celery - Distributed Task Queue
|Keywords:||task queue, job queue, asynchronous, rabbitmq, amqp, redis.|
Celery is a task queue/job queue based on distributed message passing. It is focused on real-time operation, but has support for scheduling as well.
The execution units, called tasks, are executed concurrently on one or more worker servers, asynchronously (in the background) or synchronously (wait until ready).
Celery is already used in production to process millions of tasks a day.
It was first created for Django, but is now usable from Python as well. It can also operate with other languages via HTTP+JSON.
This is a high level overview of the architecture.
The broker pushes tasks to the worker servers.
A worker server is a networked machine running
celeryd. This can be one or
more machines, depending on the workload.
The result of the task can be stored for later retrieval (called its "tombstone").
You probably want to see some code by now, so I'll give you an example task adding two numbers:
from celery.decorators import task @task def add(x, y): return x + y
You can execute the task in the background, or wait for it to finish:
>>> result = add.delay(4, 4) >>> result.wait() # wait for and return the result 8
Uses messaging (AMQP: RabbitMQ, ZeroMQ, Qpid) to route tasks to the worker servers. Experimental support for STOMP (ActiveMQ) is also available. For simple setups it's also possible to use Redis or an SQL database as the message queue.
You can run as many worker servers as you want, and still be guaranteed that the task is only executed once.
Tasks are executed concurrently using the Python 2.6
multiprocessingmodule (also available as a back-port to older python versions)
Supports periodic tasks, which makes it a (better) replacement for cronjobs.
When a task has been executed, the return value can be stored using either a MySQL/Oracle/PostgreSQL/SQLite database, Memcached, MongoDB, Redis or Tokyo Tyrant back-end. For high-performance you can also use AMQP messages to publish results.
Supports calling tasks over HTTP to support multiple programming languages and systems.
Supports several serialization schemes, like pickle, json, yaml and supports registering custom encodings .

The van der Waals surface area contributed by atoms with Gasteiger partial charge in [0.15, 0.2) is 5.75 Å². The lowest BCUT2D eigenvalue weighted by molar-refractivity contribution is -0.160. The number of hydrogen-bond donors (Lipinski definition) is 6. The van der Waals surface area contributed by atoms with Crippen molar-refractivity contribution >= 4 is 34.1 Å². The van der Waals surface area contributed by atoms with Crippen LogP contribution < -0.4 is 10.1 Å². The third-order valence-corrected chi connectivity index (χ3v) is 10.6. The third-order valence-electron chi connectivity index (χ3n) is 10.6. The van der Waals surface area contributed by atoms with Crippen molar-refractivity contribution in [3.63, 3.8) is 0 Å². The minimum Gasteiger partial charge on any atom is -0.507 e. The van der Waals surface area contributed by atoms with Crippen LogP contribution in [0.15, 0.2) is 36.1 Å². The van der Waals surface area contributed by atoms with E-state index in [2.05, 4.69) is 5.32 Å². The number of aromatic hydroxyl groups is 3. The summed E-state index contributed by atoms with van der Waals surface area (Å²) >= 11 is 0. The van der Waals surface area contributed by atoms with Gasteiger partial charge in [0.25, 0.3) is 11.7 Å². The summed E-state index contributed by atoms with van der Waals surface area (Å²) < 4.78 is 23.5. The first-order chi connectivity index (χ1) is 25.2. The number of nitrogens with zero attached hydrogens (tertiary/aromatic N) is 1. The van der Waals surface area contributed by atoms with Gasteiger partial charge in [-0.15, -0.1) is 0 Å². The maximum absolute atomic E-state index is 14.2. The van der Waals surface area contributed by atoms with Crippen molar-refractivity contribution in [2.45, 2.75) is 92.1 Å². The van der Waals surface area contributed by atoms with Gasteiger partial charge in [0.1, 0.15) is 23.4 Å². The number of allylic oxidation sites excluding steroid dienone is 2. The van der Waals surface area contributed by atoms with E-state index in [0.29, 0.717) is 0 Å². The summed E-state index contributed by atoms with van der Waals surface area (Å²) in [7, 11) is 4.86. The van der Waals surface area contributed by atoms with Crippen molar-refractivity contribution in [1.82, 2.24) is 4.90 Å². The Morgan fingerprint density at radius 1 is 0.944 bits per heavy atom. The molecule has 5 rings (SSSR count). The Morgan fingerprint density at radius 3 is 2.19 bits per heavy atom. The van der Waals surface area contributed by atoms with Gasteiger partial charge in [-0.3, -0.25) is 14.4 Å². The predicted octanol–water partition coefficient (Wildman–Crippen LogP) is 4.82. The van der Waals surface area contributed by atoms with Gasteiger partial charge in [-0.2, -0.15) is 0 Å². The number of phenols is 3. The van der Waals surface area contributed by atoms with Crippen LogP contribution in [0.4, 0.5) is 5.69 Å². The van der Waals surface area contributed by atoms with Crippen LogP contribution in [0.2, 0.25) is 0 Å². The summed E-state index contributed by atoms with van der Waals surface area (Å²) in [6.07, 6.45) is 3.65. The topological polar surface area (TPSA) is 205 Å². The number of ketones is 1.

If the task raises an exception, the exception instance is stored, instead of the return value, and it's possible to inspect the traceback after the fact.
All tasks has a Universally Unique Identifier (UUID), which is the task id, used for querying task status and return values.
Tasks can be retried if they fail, with a configurable maximum number of retries.
Tasks can be configured to run at a specific time and date in the future (ETA) or you can set a countdown in seconds for when the task should be executed.
Supports task-sets, which is a task consisting of several sub-tasks. You can find out how many, or if all of the sub-tasks has been executed. Excellent for progress-bar like functionality.
However, you rarely want to wait for these results in a web-environment. You'd rather want to use Ajax to poll the task status, which is available from a URL like
celery/<task_id>/status/. This view returns a JSON-serialized data structure containing the task status, and the return value if completed, or exception on failure.
- Pool workers are supervised, so if for some reason a worker crashes
it is automatically replaced by a new worker.
Can be configured to send e-mails to the administrators when a task fails.
The latest documentation with user guides, tutorials and API reference is hosted at Github.
You can install
celery either via the Python Package Index (PyPI)
or from source.
To install using
$ pip install celery
To install using
$ easy_install celery
Downloading and installing from source
Download the latest version of
You can install it by doing the following,:
$ tar xvfz celery-0.0.0.tar.gz $ cd celery-0.0.0 $ python setup.py build # python setup.py install # as root
Using the development version
You can clone the repository by doing the following:
$ git clone git://github.com/ask/celery.git
A look inside the components
For discussions about the usage, development, and future of celery, please join the celery-users mailing list.
Come chat with us on IRC. The #celery channel is located at the Freenode network.
If you have any suggestions, bug reports or annoyances please report them to our issue tracker at http://github.com/ask/celery/issues/
celery happens at Github: http://github.com/ask/celery
You are highly encouraged to participate in the development
celery. If you don't like Github (for some reason) you're welcome
to send regular patches.
This software is licensed under the
New BSD License. See the
file in the top distribution directory for the full license text.